Campaign 2012: Will Obama's race play the role it did in 2008?
President Obama may have alienated mixed-race voters when he checked off only the "black" box on his census form, wrote columnist Gregory Rodriguez in April: "For all the post-racial symbolism millions of Americans have projected onto the president, his political choices are at odds with emerging demographic trends."
But are demographic trends as persuasive as political strategies? To answer this question, Rodriguez interviewed San Francisco State University political scientist Robert C. Smith.
"Obama made the politically correct choice. […] If he had come to Chicago calling himself multiracial, he would have had no political career. And I think if he called himself multiracial now, black people would see it as a betrayal."
Not that any of this may matter in 2012. In his Sunday column, "Obama's popular in Europe, where it doesn't count," Doyle McManus wrote that race won't play a factor in 2012 as it did in 2008.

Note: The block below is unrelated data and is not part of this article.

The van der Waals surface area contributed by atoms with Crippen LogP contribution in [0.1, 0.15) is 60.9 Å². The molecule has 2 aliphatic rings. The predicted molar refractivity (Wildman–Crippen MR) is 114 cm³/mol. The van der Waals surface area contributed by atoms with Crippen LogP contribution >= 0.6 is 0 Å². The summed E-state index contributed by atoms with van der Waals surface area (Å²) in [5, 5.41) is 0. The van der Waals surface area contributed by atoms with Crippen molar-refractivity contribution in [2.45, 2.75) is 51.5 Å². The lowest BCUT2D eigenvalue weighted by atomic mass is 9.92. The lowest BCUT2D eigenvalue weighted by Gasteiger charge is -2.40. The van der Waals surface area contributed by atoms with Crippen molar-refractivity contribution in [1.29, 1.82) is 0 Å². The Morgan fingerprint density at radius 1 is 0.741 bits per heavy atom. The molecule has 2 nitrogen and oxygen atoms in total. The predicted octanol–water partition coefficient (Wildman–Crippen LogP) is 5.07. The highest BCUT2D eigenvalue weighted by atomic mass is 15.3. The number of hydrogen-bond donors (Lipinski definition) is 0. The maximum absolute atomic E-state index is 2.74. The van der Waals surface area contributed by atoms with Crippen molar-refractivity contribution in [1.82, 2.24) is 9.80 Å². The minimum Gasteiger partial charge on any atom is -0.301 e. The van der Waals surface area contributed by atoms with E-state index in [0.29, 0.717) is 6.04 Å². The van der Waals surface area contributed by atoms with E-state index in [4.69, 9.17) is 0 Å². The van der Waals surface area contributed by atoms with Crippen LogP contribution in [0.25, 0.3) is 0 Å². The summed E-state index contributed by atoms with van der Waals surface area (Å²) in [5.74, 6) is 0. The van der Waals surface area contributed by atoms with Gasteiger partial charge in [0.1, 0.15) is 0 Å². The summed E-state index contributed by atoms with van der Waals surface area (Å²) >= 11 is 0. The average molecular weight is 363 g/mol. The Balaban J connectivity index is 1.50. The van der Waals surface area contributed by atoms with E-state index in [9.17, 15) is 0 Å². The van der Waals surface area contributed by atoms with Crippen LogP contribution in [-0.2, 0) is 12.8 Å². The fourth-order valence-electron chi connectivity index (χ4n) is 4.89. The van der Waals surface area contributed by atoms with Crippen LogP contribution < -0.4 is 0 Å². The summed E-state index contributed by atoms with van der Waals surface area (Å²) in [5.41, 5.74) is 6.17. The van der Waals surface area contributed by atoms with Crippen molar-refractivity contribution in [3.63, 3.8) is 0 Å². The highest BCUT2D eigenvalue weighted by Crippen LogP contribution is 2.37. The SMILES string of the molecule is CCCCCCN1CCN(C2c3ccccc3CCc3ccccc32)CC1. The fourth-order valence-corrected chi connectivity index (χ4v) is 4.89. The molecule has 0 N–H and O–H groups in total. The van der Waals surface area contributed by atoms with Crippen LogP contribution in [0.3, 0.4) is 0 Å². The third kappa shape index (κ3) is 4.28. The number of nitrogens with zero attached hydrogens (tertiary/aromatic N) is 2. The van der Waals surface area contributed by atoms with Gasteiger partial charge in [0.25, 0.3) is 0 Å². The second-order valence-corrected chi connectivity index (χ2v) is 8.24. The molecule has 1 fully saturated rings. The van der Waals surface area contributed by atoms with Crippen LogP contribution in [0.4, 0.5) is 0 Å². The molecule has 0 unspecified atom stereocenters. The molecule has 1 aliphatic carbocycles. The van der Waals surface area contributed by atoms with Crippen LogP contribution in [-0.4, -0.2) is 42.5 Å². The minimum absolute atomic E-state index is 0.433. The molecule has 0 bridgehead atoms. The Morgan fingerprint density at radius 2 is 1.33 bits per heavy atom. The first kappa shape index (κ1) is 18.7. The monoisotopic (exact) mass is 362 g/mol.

He won't be running as an African American or an Irish American or even a hybrid American; he'll be running as an incumbent with a record. His popularity in Europe won't help; nor will his newfound roots in Moneygall. Only an economic recovery will.
The 2012 election is likely to be as post-racial an election as America can produce. Ironically, that may not be entirely good news for Barack Obama.
What do you, the voters, think? Will Obama's race be a crucial factor in 2008, or does the economy trump race (and, frankly, all other issues)?
--Alexandra Le Tellier
Photo: President Obama speaks to supporters at a campaign rally in Miami on June 13. Credit: J Pat Carter / Associated Press